It would not be unfair to charge President Obama with hypocrisy given his strong complaints when the Court did not strike down the federal ban on partial birth abortions, and given his approval of the Supreme Court decision (Boumediene v. Bush) striking down a congressional statute restricting habeas corpus rights of Guantanamo detainees. (For the record, I think that the federal abortion ban should have been declared void as because it was not within Congress’s interstate commerce power, and that Boumediene was probably decided correctly, although I have not studied the issue sufficiently to have a solid opinion.) The federal ban on abortion, and the federal restriction on habeas corpus were each passed with more than a “strong” 50.3% majority of a democratically elected Congress.

As a politician complaining that a Supreme Court which should strike down laws he doesn’t like, while simultaneously asserting that a judicial decision against a law he does like is improperly “activist,” President Obama is no more hypocritical than many other Presidents. But in asserting that the actions of a “strong” majority of Congress are unreviewable, President Obama’s word are truly unprecedented. Certainly no President in the last 150 years has claimed asserted that a “strong” majority of Congress can exempt a statute from judicial review. President Lincoln’s First Inaugural criticized the Dred Scott majority for using a case between two private litigants for its over-reaching into a major national question, but Lincoln affirmed that the Court can, and should, provide a binding resolution to disputes between the parties before the Court. And in 2012, the government of the United States is one of the parties before the Court. (And the government is before the Court in part because the government filed a petition for a writ of certiorari to ask the Court to use its discretion to decide the case.)

Alone among the Presidents, Thomas Jefferson appears as a strong opponent of judicial review per se. Notably, he did not propose that Congress be the final judge of its own powers, especially when Congress intruded on matters which the Constitution had reserved to the States. Rather, Jefferson argued that in such a dispute the matter should be resolved by a Convention of the States, and the States would be make the final decision. Given that 28 States have already appeared as parties in court arguing that the individual mandate is unconstitutional, we can make a good guess about what a Convention would decide about the constitutionality of the health control law.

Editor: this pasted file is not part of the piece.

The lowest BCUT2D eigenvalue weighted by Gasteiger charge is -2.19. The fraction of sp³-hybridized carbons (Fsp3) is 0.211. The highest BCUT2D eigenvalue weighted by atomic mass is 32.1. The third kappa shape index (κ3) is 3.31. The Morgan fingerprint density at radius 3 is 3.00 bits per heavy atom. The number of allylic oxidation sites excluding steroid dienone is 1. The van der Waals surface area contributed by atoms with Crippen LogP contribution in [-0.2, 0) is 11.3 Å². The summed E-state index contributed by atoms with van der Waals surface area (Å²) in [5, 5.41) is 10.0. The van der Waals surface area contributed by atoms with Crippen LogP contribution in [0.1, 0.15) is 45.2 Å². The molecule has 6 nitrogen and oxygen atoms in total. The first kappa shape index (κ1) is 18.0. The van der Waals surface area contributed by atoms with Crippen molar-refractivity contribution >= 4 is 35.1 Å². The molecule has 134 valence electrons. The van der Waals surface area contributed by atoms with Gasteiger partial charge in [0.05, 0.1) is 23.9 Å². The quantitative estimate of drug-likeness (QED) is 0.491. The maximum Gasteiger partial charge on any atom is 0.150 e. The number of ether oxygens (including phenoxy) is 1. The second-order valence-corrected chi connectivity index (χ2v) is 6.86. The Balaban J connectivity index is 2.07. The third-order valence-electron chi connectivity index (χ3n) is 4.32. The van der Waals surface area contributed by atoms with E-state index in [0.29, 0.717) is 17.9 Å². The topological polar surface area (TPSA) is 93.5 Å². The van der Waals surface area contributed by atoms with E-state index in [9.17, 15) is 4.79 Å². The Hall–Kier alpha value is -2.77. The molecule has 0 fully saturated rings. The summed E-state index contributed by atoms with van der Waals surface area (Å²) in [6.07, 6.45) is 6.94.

President Obama, however, wants Obamacare to be reviewable by no-one: not by the Supreme Court, not by the States.  You can find professors and partisans who have argued for such lawlessness, but for a President to do so is unprecedented.

The People gave Congress the enumerated power “To regulate Commerce . . . among the several States.” According to the Obama administration, this delegation of power also includes the power to compel commerce. Opponents contend that the power to regulate commerce does not include the far greater power to compel commerce, and that the individual mandate is therefore an ultra vires act by a deputy (Congress) in violation of the grant of power from the principal (the People). Seventy-two percent of the public, including a majority of Democrats, agrees that the mandate is unconstitutional. Few acts of Congress have ever had such sustained opposition of a supermajority of the American public.

President Obama today has considerably raised the stakes in Sebelius v. Florida. At issue now is not just the issue of whether Congress can commandeer the People and compel them to purchase the products of a particular oligopoly. At issue is whether the Court will bow to a President who denies they very legitimacy of judicial review of congressional statutes–or at least those that statutes which garnered the “strong” majority of 219 out of 435 Representatives.